Prince's ideas for a follow up coalesced around a track co-written by David Coleman and Jonathan Melvoin, brothers of Prince bandmates Lisa Coleman and Wendy Melvoin. "Around the World in a Day" gave the album a title track, but more than that, it framed the project's hallucinogenic Magical Mystery Tour-esque feel.
Wendy and Lisa initially brought a demo of the song to Prince. "We listened to it in the car, then we ran into rehearsal and made Prince come out to the car and said, 'You have to hear this.'" Melvoin told Yahoo. "The chorus was there."
David Coleman ended up earned a co-writing credit on the completed version, which began with a mystical flute as Prince asked his fans to "open your heart, open your mind." It was about as far away from the heavy-metal R&B of "Let's Go Crazy" as Prince could go, and Around the World in a Day was only just getting started.
"Prince was really taken with David at the time," Lisa Coleman told the Star-Tribune in 2017. "My brother was very schooled in Arabic and Middle Eastern music. ... David's groove brought out Prince's favorite thing — funky. He thought Middle Eastern music was very sexy."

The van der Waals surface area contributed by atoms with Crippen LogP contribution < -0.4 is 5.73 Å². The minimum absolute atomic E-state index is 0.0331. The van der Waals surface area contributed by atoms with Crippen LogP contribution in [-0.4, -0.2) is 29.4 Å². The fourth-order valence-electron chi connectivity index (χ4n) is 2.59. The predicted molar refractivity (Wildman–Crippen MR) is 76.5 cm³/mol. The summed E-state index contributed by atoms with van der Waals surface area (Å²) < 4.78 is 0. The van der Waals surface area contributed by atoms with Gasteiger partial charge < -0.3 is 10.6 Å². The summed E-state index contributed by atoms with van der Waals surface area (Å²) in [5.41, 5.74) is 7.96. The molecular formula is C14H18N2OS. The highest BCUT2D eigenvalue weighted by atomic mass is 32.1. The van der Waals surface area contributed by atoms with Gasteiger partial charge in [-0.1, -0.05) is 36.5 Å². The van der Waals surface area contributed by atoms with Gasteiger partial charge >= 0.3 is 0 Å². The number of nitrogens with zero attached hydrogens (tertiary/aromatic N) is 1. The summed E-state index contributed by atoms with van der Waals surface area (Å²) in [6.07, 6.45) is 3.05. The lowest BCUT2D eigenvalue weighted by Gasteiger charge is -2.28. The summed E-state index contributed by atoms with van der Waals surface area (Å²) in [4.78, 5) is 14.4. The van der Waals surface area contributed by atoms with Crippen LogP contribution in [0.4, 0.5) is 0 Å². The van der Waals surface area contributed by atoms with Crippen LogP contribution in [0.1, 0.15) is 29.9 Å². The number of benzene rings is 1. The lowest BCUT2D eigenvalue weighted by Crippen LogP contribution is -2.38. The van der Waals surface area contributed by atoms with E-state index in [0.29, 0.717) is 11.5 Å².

Watch Prince Perform 'Raspberry Beret'
Prince was still working with the Revolution – they appear on six of the album's nine tracks – but he also completed some songs all alone (including "Condition of the Heart" and "Tamborine"), while initiating what would become a rapid expansion of outside collaborators: Drummer Sheila E. sits in on "Pop Life," and saxophonist Eddie M appears on "The Ladder" and "Temptation."
Nothing was off the table. "I sorta had an f-you attitude – meaning that I was making something for myself and my fans," Prince told a Detroit DJ back then. "And the people who supported me through the years, I wanted to give them something – and it was like my mental letter. And those people are the ones who wrote me back, telling me that they felt what I was feeling."